Hot German Potato Salad with Sauerkraut

Yes, another use for sauerkraut! A warm potato salad dressed in a bacon-y vinaigrette with some sauerkraut tossed in.

My kids weren’t so keen on this (They’re not big potato eaters, which breaks my little Idahoan heart.), so Steve and I happily finished off the whole bowl. That’s how we roll sometimes.

I wanted to get this up last week before we left for our 10-hour trek to Idaho, but it just…. didn’t make it. We got home last night, and I’ve got loads of laundry, grocery shopping, and organizing to do.

And I’ve got a few stories for you from our trip…. have you ever seen a sheep give birth? Well, my children have. I’ll tell you more about it next time. :)

Hot German Potato Salad with Sauerkraut

Yield: Serves 4-6 as a side dish

Ingredients:

2 pounds thin-skinned potatoes, scrubbed, halved, and cut into 1/4 inch slices or larger chunks
4 ounces bacon, diced
1 shallot, minced
5 Tablespoons apple cider vinegar, plus more to taste
2 Tablespoons extra-virgin olive oil
1 teaspoon honey
1 cup sauerkraut, drained and rinsed if you find it too salty
Salt and freshly ground pepper, to taste

Directions:

Place the potatoes in a large pot and cover with water. Bring to a boil, the reduce heat and simmer for about 5-10 minutes, depending on how thick the pieces are. Cook until fork tender, reserve 1/4 cup of cooking liquid, then drain. Transfer potatoes to a large mixing bowl and cover to keep warm.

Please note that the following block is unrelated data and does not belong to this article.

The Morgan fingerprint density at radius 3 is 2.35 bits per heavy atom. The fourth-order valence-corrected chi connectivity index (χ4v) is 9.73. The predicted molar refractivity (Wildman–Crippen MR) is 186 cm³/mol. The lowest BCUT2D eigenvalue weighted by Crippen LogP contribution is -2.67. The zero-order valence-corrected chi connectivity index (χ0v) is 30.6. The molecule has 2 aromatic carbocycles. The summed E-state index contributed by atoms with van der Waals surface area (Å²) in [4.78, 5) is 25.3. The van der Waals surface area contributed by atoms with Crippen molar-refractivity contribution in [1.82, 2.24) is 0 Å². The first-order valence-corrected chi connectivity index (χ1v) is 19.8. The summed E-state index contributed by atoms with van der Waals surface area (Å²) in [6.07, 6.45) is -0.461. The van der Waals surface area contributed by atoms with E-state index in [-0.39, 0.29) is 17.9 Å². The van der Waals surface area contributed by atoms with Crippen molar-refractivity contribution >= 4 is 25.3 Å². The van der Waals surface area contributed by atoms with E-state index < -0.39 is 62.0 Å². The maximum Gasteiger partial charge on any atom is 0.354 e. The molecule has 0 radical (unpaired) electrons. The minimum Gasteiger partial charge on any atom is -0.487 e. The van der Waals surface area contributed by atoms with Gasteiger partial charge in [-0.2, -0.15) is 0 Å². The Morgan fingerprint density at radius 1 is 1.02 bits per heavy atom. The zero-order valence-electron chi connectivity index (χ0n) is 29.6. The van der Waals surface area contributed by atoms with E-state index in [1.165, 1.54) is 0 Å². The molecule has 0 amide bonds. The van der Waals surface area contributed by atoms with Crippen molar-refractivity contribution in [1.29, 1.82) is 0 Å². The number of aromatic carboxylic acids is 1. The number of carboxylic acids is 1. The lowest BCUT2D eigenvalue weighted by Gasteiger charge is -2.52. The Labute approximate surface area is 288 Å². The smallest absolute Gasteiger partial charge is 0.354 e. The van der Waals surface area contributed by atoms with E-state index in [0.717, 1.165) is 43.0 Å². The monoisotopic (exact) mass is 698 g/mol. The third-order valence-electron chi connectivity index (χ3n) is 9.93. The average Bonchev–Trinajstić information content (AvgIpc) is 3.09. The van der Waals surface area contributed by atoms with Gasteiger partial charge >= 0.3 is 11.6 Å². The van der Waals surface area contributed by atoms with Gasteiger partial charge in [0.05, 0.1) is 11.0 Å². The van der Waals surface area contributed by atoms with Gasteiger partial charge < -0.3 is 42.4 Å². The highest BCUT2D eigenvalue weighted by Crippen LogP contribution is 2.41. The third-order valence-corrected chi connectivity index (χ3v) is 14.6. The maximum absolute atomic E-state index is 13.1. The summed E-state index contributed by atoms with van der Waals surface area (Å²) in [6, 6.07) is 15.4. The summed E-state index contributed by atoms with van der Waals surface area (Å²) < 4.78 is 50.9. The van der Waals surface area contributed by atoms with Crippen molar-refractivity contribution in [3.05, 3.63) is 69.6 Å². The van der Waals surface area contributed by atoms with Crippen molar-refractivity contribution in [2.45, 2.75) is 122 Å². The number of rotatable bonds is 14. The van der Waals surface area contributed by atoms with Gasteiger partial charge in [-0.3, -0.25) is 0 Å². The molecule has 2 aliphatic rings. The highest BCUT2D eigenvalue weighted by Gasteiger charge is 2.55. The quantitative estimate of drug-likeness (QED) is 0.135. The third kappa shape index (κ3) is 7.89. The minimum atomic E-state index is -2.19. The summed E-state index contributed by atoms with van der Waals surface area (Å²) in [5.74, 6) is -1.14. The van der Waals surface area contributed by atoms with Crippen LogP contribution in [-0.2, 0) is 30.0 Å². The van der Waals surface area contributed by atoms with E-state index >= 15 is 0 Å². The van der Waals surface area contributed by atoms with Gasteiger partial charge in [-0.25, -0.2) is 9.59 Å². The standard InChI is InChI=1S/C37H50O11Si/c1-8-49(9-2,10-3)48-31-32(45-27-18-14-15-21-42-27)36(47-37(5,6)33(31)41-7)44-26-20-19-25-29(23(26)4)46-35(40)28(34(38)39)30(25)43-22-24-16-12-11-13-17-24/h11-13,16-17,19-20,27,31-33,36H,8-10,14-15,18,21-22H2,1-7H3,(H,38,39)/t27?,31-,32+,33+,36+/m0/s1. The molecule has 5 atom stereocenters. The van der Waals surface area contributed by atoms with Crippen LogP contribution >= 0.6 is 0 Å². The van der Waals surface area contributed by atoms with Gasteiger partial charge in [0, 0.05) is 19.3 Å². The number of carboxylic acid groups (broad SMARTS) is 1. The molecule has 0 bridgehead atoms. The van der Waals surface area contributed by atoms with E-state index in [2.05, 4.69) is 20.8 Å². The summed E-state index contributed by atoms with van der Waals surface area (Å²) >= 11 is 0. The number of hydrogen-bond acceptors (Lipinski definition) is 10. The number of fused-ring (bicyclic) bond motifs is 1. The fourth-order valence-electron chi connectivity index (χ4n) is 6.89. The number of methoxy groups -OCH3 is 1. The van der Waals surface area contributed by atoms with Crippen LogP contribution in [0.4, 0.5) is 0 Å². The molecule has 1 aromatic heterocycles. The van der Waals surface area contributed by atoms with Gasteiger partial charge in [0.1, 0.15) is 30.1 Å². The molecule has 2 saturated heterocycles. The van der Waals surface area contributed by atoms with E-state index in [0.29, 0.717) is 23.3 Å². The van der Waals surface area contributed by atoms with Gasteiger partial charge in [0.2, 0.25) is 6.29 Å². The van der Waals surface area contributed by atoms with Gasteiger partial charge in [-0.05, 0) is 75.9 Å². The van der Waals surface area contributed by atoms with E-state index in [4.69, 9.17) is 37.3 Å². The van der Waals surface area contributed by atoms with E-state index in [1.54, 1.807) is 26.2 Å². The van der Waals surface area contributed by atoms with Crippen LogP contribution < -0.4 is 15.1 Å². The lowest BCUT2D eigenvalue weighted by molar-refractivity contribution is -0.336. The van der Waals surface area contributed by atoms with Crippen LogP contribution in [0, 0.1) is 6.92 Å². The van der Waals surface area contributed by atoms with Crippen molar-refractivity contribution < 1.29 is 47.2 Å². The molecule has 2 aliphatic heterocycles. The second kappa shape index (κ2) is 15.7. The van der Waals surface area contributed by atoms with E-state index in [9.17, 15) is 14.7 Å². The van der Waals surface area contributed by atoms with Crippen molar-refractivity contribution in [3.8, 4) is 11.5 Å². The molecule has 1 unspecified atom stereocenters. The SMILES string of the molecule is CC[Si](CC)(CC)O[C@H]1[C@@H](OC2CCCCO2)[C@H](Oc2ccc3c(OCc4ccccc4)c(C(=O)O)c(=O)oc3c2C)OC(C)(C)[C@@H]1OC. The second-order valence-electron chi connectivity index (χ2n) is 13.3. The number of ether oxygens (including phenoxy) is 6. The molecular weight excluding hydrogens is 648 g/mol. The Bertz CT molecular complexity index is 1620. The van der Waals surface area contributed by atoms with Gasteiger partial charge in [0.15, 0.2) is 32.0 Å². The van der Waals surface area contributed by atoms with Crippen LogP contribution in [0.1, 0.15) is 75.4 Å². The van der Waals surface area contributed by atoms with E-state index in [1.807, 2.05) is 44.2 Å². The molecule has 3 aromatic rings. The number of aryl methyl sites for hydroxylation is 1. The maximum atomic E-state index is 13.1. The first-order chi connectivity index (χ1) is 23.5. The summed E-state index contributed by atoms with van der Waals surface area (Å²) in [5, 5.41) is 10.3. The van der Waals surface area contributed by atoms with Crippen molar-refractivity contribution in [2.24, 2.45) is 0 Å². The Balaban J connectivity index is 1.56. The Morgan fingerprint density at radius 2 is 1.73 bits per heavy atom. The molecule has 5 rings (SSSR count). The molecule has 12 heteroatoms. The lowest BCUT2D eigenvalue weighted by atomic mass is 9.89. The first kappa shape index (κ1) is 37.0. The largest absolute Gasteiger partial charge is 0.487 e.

Meanwhile, cook the bacon in a skillet over medium heat until brown and crisp. Remove bacon with a slotted spoon and transfer to the bowl with the potatoes. Discard all but 2 tablespoons of the bacon grease.

Add the shallot to the skillet and cook over medium heat until slightly softened, about 3 minutes. Add the vinegar, oil, and brown sugar. Bring to a boil, then pour over the potatoes and toss to coat. Add the sauerkraut. Taste and season with more vinegar, salt, and pepper, if needed. Add some of the potato cooking water if the mixture seems dry. (I didn’t need any.) Serve immediately.

Nat’s notes:

  1. Omit the honey or substitute with pineapple juice to make this Whole30 compliant.

adapted slightly from Recipes from the Root Cellar by Andrea Chesman

P.S. We made thisĀ Slow-Baked Salmon with Lemon and Thyme from one of last year’s Bon Appetit issues to go with the salad. I thought it was a great combination and cut through the starchiness of the potatoes.

P.P.S. This is another recipe from Recipes from the Root Cellar by Andrea Chesman. This book is definitely growing on me. :)